Charles Onyango Obbo
Mandela’s ‘deadly sins’ – or why some of Africa’s Big Men will not miss him
Posted Thursday, December 12 2013 at 02:00
The great man and international icon, former South African president Nelson Mandela died last Thursday at the ripe old age of 95.
He confounded us, Mandela. And now after his death, his greatness has truly emerged.
Think about it. Having spent 27 years in detention before his release in 1990, many expected that Mandela would be like all revolutionary leaders in the world – rule for decades to make up for “lost time”, and justify it on the basis of the high personal price paid for opposing dictatorship (Zimbabwe’s Robert Mugabe, Fidel Castro in Cuba, Jose dos Santos in Angola, our own Yoweri Museveni, all took this route).
Perhaps the most surprising thing Mandela did, both for an African or any other world leader is that he stepped down from office after just one five-year term. He was the first African leader to walk from the dinner table after just one course.
It would also underscore the point that Mandela’s is a special death. Indeed my own sense is that Mandela divided the broader African politics into two parts – Before Nelson Mandela (BNM), the period covering the 1960s to 1994, and After Nelson Mandela (ANM), the period after he came to power.
The BNM age had common fears: The African majority took power; the ethnic mates of the president; the declaration of a one-party state; then either military coups, armed rebellions, or violence following stolen elections.
Mandela changed that, making South Africa the first state in Africa where power was shared with the former white “colonial” class when he appointed his predecessor Frederik de Klerk deputy president along with Mbeki. For all the messages of “heartfelt condolences” from African State Houses, I suspect Mandela has left behind examples that African presidents must surely resent him for.
•It was bad enough that he chose to retire after his first term. Yes, he might have been 81-years-old, but so what? Mugabe was recently re-elected at the age of 85, and his henchmen are already saying he will stand in the next election – at the age of 89. Mandela’s main “sin”, therefore, according to other African chiefs, must be that he tried to lower the retirement age.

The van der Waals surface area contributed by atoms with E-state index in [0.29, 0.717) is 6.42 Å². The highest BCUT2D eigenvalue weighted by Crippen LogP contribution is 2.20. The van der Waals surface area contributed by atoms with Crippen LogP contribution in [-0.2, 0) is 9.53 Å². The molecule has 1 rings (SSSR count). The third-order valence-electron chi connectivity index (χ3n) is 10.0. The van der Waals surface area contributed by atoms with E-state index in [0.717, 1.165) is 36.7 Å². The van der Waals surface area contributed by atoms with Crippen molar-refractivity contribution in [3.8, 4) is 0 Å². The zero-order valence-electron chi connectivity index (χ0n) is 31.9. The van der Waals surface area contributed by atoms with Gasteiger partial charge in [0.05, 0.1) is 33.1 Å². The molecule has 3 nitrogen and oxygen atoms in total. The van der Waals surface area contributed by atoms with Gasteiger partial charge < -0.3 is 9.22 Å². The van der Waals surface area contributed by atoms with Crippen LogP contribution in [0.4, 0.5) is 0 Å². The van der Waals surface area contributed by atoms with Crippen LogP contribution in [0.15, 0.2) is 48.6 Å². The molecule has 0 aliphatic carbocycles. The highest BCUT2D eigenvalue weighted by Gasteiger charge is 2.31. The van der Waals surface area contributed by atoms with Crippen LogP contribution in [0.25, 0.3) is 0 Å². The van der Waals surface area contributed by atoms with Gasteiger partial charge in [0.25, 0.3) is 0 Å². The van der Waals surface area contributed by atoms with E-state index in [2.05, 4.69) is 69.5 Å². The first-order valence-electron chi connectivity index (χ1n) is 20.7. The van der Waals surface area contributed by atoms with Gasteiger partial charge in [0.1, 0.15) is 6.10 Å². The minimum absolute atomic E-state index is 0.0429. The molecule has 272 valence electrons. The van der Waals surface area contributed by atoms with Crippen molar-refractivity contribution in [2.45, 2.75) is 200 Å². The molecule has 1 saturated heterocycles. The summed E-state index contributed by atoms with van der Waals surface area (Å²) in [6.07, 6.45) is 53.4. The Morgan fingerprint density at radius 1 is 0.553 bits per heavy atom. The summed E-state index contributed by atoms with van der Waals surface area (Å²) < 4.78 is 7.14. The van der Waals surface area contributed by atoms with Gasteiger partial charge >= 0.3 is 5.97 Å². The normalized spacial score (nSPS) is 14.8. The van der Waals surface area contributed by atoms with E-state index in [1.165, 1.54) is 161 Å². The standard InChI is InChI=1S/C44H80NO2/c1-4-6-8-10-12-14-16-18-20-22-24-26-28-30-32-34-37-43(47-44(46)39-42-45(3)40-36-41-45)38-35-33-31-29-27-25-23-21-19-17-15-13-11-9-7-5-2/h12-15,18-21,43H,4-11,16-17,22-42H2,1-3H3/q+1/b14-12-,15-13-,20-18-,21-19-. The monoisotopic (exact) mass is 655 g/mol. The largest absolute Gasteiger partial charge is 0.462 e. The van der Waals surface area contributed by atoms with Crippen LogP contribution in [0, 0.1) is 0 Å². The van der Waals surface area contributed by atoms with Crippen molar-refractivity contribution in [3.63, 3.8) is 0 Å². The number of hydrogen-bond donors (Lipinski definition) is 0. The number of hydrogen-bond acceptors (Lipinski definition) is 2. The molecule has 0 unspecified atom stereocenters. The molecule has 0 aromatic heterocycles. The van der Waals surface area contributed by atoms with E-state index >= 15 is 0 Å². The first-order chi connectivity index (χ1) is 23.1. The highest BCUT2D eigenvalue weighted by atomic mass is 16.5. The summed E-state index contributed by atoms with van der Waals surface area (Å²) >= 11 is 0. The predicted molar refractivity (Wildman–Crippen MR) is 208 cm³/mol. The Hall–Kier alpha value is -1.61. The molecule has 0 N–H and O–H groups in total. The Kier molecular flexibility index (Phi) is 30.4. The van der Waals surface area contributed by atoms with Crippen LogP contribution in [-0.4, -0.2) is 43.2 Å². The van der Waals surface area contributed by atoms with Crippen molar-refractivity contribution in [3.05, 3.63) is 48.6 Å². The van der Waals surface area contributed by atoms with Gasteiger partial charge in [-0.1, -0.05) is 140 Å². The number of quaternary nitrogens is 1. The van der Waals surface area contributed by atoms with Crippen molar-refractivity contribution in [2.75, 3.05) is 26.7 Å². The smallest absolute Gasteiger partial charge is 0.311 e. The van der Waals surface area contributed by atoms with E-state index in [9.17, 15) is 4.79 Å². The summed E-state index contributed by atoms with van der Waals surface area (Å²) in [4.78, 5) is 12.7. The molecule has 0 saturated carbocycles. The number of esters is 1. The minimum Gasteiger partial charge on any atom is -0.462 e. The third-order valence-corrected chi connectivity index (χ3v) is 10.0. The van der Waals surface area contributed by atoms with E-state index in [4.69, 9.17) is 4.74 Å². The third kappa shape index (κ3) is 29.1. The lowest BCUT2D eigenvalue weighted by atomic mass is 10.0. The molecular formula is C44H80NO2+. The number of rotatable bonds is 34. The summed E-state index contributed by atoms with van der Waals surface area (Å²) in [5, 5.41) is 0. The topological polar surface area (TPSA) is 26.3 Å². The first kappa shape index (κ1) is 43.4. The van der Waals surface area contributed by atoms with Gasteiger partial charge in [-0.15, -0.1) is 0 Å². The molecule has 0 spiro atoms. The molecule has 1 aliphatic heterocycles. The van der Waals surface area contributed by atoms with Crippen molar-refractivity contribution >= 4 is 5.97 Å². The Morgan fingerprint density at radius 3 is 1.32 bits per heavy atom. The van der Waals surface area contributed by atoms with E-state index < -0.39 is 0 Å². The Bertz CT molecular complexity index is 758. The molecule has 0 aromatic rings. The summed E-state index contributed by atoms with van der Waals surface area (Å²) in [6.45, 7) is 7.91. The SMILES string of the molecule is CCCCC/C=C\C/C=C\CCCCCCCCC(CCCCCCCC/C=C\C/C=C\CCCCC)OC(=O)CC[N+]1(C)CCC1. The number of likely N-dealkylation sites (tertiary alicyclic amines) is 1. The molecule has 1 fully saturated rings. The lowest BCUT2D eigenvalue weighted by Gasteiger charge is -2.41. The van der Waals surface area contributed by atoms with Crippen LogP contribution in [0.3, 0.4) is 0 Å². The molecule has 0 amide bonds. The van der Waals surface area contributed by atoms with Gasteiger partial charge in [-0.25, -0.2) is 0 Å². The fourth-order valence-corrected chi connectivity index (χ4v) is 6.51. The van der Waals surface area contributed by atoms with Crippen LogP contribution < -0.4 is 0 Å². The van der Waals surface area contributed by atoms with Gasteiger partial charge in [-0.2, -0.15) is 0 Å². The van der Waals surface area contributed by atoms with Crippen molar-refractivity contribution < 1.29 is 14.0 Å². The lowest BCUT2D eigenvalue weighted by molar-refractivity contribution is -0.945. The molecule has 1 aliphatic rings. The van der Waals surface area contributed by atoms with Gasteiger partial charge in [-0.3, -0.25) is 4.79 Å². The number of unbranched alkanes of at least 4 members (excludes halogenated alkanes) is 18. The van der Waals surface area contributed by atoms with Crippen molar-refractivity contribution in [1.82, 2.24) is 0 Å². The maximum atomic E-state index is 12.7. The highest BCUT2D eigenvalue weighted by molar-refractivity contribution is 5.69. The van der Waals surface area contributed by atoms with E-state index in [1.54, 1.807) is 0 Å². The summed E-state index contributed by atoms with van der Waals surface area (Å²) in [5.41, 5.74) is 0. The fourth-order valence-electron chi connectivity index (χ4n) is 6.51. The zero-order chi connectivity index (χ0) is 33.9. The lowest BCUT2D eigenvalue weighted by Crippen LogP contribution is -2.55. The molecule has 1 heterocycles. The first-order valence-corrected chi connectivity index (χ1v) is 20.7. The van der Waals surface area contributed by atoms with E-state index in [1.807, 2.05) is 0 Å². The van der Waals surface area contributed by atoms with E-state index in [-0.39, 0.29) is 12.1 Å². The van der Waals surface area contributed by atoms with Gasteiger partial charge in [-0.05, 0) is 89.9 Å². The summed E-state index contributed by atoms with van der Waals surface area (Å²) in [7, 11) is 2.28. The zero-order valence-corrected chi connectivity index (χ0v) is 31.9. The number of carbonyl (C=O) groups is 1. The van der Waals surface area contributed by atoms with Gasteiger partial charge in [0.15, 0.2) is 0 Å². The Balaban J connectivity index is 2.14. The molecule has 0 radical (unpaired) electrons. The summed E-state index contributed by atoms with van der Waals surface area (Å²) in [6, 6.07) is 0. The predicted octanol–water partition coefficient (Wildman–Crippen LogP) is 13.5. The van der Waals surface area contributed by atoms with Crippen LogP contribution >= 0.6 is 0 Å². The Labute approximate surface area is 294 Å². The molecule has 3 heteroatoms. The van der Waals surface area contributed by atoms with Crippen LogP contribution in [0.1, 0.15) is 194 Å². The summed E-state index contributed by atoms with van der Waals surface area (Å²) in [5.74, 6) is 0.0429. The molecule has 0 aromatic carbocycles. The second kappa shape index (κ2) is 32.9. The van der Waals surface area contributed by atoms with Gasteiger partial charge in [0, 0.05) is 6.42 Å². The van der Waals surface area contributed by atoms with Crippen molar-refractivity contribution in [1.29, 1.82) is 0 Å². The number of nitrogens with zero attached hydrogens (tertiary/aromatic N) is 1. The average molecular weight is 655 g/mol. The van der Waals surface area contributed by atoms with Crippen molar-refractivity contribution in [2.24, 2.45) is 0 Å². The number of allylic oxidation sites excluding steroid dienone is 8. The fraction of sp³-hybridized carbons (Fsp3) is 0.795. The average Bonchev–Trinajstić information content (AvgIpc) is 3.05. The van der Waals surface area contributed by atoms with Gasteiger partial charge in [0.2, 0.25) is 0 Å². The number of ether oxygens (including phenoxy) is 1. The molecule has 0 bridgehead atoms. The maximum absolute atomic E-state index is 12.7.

•But that is not all, apart from retiring prematurely and lowering the exit age, Mandela then did something unforgivable – he did not try to install one of his sons, daughters, or grandchildren as his successor. He gave the thing to Mbeki, who was not even from his clan or village. What kind of example is that?
•Then, for all the last couple of years he has been sick, Mandela was treated in South African hospitals. This is a continent where chaps like Cameroon’s President Paul Biya live abroad most of the time, partly so they can be near Western medical care while they let the hospitals at home waste away. Biya only returns home during elections to steal the vote, and then he goes back to Europe to wait for the next one.
In the case of Malawi’s Bingu wa Mutharika, though admittedly the doctors there did a lousy job when he collapsed fatally in 2012, his inner circle still went over the top when they chose to fly him to South Africa among other things, because they thought the South Africans would embalm him better!
•Now a few days ago, I was in Johannesburg and drove near Mandela’s house in the Houghton suburb. For such a celebrated figure of the Africa’s richest nation, the place was nothing like the palace that other African Big Men who have done less live in.
In fact we do not have to go far. South Africa’s president Jacob Zuma has caught a breather with the death of Mandela. Until then, the biggest story in the country was the outrage that followed the revelation that the government splashed $30m (Shs76 billion) of taxpayers’ money to refurbish Zuma’s sprawling village home. The government then tried to suppress the story, by warning the media not to publish photos of the sprawling estate. The media defied the order and published photos of Zuma’s luxury thatched-roof houses in his Nkandla country home. The government had said publishing the photos would be a breach of national security.
A South African parliamentary committee that investigated the Nkandla upgrades reported that the exercise was riddled with corruption. Several individuals and companies were awarded tenders without the required security clearance.
Even more comical, as The Star newspaper reported, is that even Zuma’s chickens and cattle are catered for because their living places were also identified as potentially a high-security risk!
Mandela died without a palace or a resort home one of South Africa’s beautiful many beautiful beaches. Another bad example, Africa’s chiefs would say. The mzee lowered the standards for the presidential crib. Don’t be surprised that among the African presidents who will be in Qunu, some might well be there to see for themselves that Madiba is actually buried.
This column returns next Wednesday. firstname.lastname@example.org & twitter:cobbo3